Photo Credit: Donald Bowers for New York Magazine
Corcoran broker Lynn Spanich says she’s often amazed when she encounters Upper West Side clients who announce that they’ll have to move way uptown or to the outer boroughs to find an apartment. That’s because Spanich often works in Manhattan Valley, the neighborhood between Central Park West and Amsterdam Avenue in the West 100s, barely a ten-minute walk from where many of her shoppers already live. It’s a “last bastion of affordability,” she tells them—all the while noting that many brokers and buyers couldn’t find it on a map.
Right now, the Upper West Side is the city’s most frenzied real-estate market, with prices per square foot surpassing even those of the East Side. Nevertheless, Manhattan Valley is a curiously ungentrified pocket, where apartments are roughly 30 percent cheaper than those just to the south. Bracketed by the blue and red subway lines and very close to Central Park, “it’s definitely undervalued,” says James Perez of Brown Harris Stevens. A four-story townhouse on Manhattan Avenue is listed at $1.95 million, half that of similar structures off West End Avenue; a two-bedroom on West 109th Street costs $515,000, a fraction of what one-bedrooms cost twenty blocks down. (Rents here are fairly forgiving, too; a renovated two-bedroom duplex with a garden was recently advertised on Corcoran’s Website at $2,599 a month.)So what gives? For starters, the area’s an architectural mixed bag. Brownstone blocks give way to housing projects and senior centers; boarded-up buildings contribute to a dodgy vibe, lingering from the area’s days as Crack Central. “Some blocks between Columbus and Manhattan Avenue can look menacing to outsiders,” admits Perez. (Crime statistics show, however, that the area is no grittier than the West Eighties.) Although Broadway is only a few minutes’ walk, immediate-gratification types find the area short on restaurants, fancy groceries, and cafés. “People like their creature comforts,” says Spanich. “But if they wait for Starbucks to build there, it’ll be too late to get a deal.”
That’s encouraging news for Alison Rini and her husband, Joe, who paid less than $400,000 for their two-bedroom co-op on West 106th Street a year and a half ago. They weren’t discovering the area, though; they’d lived there for years. “We liked it so much we invested in it,” she says. “We didn’t consider anywhere else.” Brokers say deals are still to be had, but like everywhere else in Manhattan, probably not for long. With condos in 455 Central Park West—the former Towers Nursing Home at 106th Street—commanding millions of dollars, says Perez, prices are most definitely on their way up.
Townhouse living apparently agrees with fashion designer Shoshanna Gruss—formerly Shoshanna Lonstein—and her husband, financier Josh Gruss. The couple, who bought a townhouse on East 61st Street last fall, just completed the sale of their previous home, a North Moore Street loft, for $1.8 million. According to Mr. Gruss, they’re in the new house for the long haul (unlike its previous owners, who did a spectacular renovation from the ground up, then decamped after just a year, deciding they preferred co-op living): “This is probably where we’re going to live forever,” he says.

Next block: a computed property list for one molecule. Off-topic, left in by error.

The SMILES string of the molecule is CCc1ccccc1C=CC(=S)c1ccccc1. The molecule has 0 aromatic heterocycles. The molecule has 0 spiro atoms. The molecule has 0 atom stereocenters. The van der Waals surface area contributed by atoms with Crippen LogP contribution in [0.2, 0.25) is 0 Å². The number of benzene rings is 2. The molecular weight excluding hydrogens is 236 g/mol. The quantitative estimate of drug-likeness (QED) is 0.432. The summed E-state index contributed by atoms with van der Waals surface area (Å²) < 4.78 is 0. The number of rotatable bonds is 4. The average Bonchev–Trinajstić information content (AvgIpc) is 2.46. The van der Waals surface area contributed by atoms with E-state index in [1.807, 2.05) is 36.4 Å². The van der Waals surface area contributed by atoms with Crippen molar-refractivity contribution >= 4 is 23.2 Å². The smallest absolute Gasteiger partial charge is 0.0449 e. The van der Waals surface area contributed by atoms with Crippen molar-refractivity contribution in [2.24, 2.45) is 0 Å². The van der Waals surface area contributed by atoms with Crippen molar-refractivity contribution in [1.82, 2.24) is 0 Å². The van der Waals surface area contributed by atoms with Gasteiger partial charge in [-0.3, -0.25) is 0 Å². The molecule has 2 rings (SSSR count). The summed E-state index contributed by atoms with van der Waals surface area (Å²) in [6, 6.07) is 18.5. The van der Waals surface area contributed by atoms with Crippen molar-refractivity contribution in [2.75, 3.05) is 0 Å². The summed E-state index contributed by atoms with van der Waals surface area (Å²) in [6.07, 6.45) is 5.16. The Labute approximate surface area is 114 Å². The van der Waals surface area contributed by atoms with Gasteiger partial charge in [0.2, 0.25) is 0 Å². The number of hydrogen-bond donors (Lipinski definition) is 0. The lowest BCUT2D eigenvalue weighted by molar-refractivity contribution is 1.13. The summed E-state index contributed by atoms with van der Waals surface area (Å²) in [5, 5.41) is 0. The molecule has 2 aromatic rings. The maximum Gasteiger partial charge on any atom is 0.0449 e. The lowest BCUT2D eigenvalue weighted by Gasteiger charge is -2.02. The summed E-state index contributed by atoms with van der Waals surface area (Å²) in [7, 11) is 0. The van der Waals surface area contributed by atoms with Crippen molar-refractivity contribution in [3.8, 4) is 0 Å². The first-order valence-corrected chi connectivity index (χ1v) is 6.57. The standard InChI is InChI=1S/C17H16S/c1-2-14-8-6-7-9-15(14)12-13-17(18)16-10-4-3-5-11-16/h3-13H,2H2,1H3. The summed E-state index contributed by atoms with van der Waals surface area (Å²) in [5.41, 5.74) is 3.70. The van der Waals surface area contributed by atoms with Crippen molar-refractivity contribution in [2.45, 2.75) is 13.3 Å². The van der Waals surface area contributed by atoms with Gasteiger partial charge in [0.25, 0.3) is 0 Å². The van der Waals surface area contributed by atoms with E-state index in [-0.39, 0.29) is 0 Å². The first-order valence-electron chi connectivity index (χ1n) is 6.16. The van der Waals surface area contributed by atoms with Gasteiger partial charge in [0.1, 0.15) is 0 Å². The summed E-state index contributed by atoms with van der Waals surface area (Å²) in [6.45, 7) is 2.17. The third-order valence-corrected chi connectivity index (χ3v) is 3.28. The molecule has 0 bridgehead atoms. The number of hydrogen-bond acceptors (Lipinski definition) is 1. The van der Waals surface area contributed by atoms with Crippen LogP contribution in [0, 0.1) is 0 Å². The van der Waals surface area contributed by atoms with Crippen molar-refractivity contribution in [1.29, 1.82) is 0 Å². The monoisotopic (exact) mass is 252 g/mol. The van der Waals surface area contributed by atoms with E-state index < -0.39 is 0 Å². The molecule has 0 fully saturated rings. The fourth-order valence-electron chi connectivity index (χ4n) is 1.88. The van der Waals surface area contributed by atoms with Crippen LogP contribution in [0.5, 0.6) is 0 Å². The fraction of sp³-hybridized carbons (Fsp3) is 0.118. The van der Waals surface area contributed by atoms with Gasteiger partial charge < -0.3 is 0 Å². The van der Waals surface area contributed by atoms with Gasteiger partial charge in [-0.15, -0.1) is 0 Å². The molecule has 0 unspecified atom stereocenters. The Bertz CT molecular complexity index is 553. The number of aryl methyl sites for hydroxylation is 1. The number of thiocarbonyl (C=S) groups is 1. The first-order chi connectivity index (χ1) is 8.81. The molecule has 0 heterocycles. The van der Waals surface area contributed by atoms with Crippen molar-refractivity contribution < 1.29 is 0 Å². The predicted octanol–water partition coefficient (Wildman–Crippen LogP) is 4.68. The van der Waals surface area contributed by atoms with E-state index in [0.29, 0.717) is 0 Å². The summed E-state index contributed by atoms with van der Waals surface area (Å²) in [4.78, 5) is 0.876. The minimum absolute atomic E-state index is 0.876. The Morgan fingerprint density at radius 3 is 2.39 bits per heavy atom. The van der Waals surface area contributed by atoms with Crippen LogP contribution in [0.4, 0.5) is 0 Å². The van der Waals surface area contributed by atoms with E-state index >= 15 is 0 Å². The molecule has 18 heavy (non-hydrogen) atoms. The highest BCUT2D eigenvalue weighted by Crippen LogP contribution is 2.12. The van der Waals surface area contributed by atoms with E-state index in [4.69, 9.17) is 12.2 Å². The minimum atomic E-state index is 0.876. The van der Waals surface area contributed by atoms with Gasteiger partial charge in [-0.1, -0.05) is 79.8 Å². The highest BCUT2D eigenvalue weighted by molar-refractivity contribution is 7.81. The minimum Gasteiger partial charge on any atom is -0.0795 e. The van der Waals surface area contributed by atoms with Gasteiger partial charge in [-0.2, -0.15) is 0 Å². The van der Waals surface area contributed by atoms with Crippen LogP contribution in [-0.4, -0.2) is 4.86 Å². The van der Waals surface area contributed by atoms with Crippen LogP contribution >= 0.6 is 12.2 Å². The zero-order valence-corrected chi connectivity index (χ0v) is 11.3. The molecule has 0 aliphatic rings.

Another style guru’s townhouse renovation is still in the works. Cynthia Rowley is refurbishing the Perry Street townhouse she bought last summer for $2.495 million, in order to better display her modern-art collection. Expect the final product to be rather more minimal than it was a half-century ago, when Mayor Fiorello La Guardia lived there, says David Nesmith, director of public relations for Rowley’s company.
—Deborah Schoeneman and S. Jhoanna Robledo
Photo Courtesy of Metro Spire
45 West 70th Street
Three-bedroom, three-bathroom, 2,500-square-foot townhouse co-op.
Asking price: $3.195 million.
Brokers: Biana Strutin and Joseph Benz, Metro Spire.
This triplex co-op in a West Side brownstone is charming in many ways: It’s fully restored, with twelve-foot ceilings and three working fireplaces. But although it’s spacious, our panelists note that its odd layout makes it a tough sell.
Wolf Jakubowski, Brown Harris Stevens: “It really is a one-and-a-half-floor with a rec room,” says Jakubowski. Though it now houses a family of five, the layout is a better fit for a couple, he says, or a “single investment banker who runs in the park and goes to the Reebok Club,” which is just around the corner.
His assessment: $2.6 million.
Elese Reid, Edward Lee Cave: “It looks magnificent,” says Reid. But walking through the kitchen to get to the dining room is a drawback: “It’s a quirky version of a great room.” Besides, she points out, “they’ve created bedrooms out of found spaces and there are no closets.”
Her assessment: $2.25 million.
Patrick Lilly, Coldwell Banker Hunt Kennedy: Lilly says the apartment’s “killer location” is an asset, as is the well-appointed kitchen. But “the master bedroom has no windows, and lets light in only through the sliding doors” nearby that lead to the backyard. “Only one of the bedrooms feels like a real bedroom,” he adds.
His assessment:$2.1 million.